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Guidelines for the

Management of
Severe Traumatic
Brain Injury 4th

Dr Babita Gupta
Professor, (JPNATC),
AIIMS, New Delhi
Published in 2016 - Endorsed by Brain Trauma
Foundation, American Association of
Neurological Surgeons, Congress of Neurological
AIM: To have evidence-based recommendations
To encourage use of evidence-based treatments
that exist, & to encourage creativity in treatment
& research in areas where evidence doesn’t exist
Quality Assessment of Individual Studies
The study are classified as Class 1, 2, or 3
• Class 1: Good-quality randomized trials

• Class 2: Moderate-quality RCTs, good-quality

cohort, case-control studies

• Class 3: Low-quality RCTs, moderate to low-quality

cohort or case control studies, and case series and
other non-comparative designs
Level of Recommendation
The levels were primarily based on the
quality of the body of evidence as follows

• Level I : High-quality
• Level II A : Moderate-quality
• Level II B and III: Low-quality
Scope of the guideline





Decompressive Craniectomy
 Cerebral edema
• Primary injury
• Secondary injury

 DC: Relieving elevated intracranial pressure

 Variations in
• Surgical techniques
• Timing
• Patient populations
Decompressive Craniectomy
 Level I
Insufficient evidence

Level II A
 Bifrontal DC is not recommended to improve outcomes as measured
by the Glasgow Outcome Scale–Extended (GOS-E) score at 6 months
post-injury in severe TBI patients with diffuse injury
 However, this procedure has been demonstrated to reduce ICP and to
minimize days in the intensive care unit (ICU)
 Hypothermia : Preserve cells and tissue

 Standard care for neuroprotection after cardiac arrest from acute

coronary syndromes

 Hypothermia bears risks

• Coagulopathy
• Immunosuppression
• Cardiac dysrhythmia
• Death
 Prophylactic : Early after injury and prior to intracranial
pressure elevation
 Therapeutic : Treatment for refractory intracranial
pressure elevation
Prophylactic Hypothermia
Level I and II A
There was insufficient evidence
Level II B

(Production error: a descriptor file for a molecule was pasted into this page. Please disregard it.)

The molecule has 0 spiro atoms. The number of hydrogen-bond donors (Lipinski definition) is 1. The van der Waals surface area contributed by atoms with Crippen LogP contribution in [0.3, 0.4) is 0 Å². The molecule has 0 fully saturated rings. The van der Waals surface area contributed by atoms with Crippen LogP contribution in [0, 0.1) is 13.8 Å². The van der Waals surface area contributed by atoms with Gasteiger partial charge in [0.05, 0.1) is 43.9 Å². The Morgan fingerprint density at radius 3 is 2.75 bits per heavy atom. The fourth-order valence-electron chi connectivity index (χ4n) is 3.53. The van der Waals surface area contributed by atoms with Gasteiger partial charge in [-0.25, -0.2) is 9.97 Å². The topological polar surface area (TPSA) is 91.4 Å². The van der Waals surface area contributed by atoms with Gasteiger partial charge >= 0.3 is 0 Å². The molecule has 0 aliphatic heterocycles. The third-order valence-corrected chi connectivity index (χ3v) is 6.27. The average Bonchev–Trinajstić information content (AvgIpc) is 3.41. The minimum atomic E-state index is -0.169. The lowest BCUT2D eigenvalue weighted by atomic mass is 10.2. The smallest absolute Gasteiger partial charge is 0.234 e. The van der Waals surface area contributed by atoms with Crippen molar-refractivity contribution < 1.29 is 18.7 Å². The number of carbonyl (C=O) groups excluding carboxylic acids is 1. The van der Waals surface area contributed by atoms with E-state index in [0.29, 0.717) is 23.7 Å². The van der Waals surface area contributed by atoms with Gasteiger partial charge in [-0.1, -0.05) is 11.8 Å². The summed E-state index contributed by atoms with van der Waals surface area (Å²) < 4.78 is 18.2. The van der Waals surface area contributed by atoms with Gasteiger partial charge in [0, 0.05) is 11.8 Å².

Early (within 2.5 hours), short-term (48 hours
post-injury) prophylactic hypothermia is not
recommended to improve outcomes in patients
with diffuse injury
Hyperosmolar Therapy
 Dramatic change of the volume of the brain: Administration
of hypertonic or hypotonic intravenous solutions
 Hypertonic saline and Mannitol : Routinely employed
hyperosmolar agents
 Hypertonic saline
Central pontine myelinolysis in hyponatremic patients
 Mannitol
Diuretic effect is undesirable in hypotensive patient
Hyperosmolar Therapy
Level I, II, and III
 Although hyperosmolar therapy may lower ICP, there was insufficient
evidence about effects on clinical outcomes to support a specific
recommendation, or to support use of any specific hyperosmolar
agent, for patients with severe TBI
Hyperosmolar Therapy
Recommendations Mannitol is effective for control of raised ICP at doses of
from the Prior (3rd)
Edition not carried 0.25 - 1 g/kg body weight
forward Arterial hypotension (systolic BP <90 mm Hg) should be

Restrict mannitol use prior to ICP monitoring

-signs of transtentorial herniation
-progressive neurological deterioration
Cerebrospinal Fluid Drainage
 External ventricular drainage (EVD)
: controversy

• Closed position: Monitor
intracranial pressure (CP)
• Open position: Drainage of CSF
Cerebrospinal Fluid Drainage
Level An EVD system zeroed at the midbrain
with continuous drainage of CSF may
III be considered to lower ICP burden
more effectively than intermittent use

Use of CSF drainage to lower ICP in

patients with an initial GCS <6 during
the 1st 12 hours after injury may be
Ventilation Therapies
 Definitive airway often required in TBI patients

 The goal for severe TBI patients

• Normal ventilation and normal partial pressure of carbon dioxide
in arterial blood (PaCO2) ranges from 35-45 mm Hg

 Cerebral blood flow : The brain’s metabolic demands

• Low PaCO2 : Low CBF  cerebral ischemia
• High PaCO2 : Cerebral hyperemia  high ICP
Ventilation Therapies Recommendations
Level Prolonged prophylactic hyperventilation with
partial pressure of carbon dioxide in arterial
II B blood (PaCO2) of 25 mm Hg or less is not
Anesthetics, Analgesics, and Sedatives
 Important for prophylaxis or control of intracranial hypertension and

 Barbiturates have a long history of being used to control intracranial

pressure (ICP)

 Side effects: Hypotension and decreased cardiac output, increased

intrapulmonary shunting
Anesthetics, Analgesics, and Sedatives
Level Administration of barbiturates to induce
burst suppression as prophylaxis against
II B the development of intracranial
hypertension is not recommended
Anesthetics, Analgesics, and Sedatives
Level High-dose barbiturate administration is recommended
to control elevated ICP refractory to maximum
II B standard medical and surgical treatment
Anesthetics, Analgesics, and Sedatives
Level Although propofol is recommended for the control of
ICP, it is not recommended for improvement in
II B mortality or 6-month outcomes

Caution is required as high-dose propofol can

produce significant morbidity
 Steroid useful in
• Restoration of altered vascular permeability in brain edema
• Reduction of CSF production
• Attenuation of free radical production

 Glucocorticoids benefit for patients with brain tumors when

administered in the perioperative period

 However, studies of severe TBI patients failed to find a benefit

 The Corticosteroid Randomization After Significant Head Injury Trial

(CRASH) trial was designed to provide high- quality evidence on the
impact of steroids on TBI patients
Steroids Recommendations

Level I Use of steroids not recommended for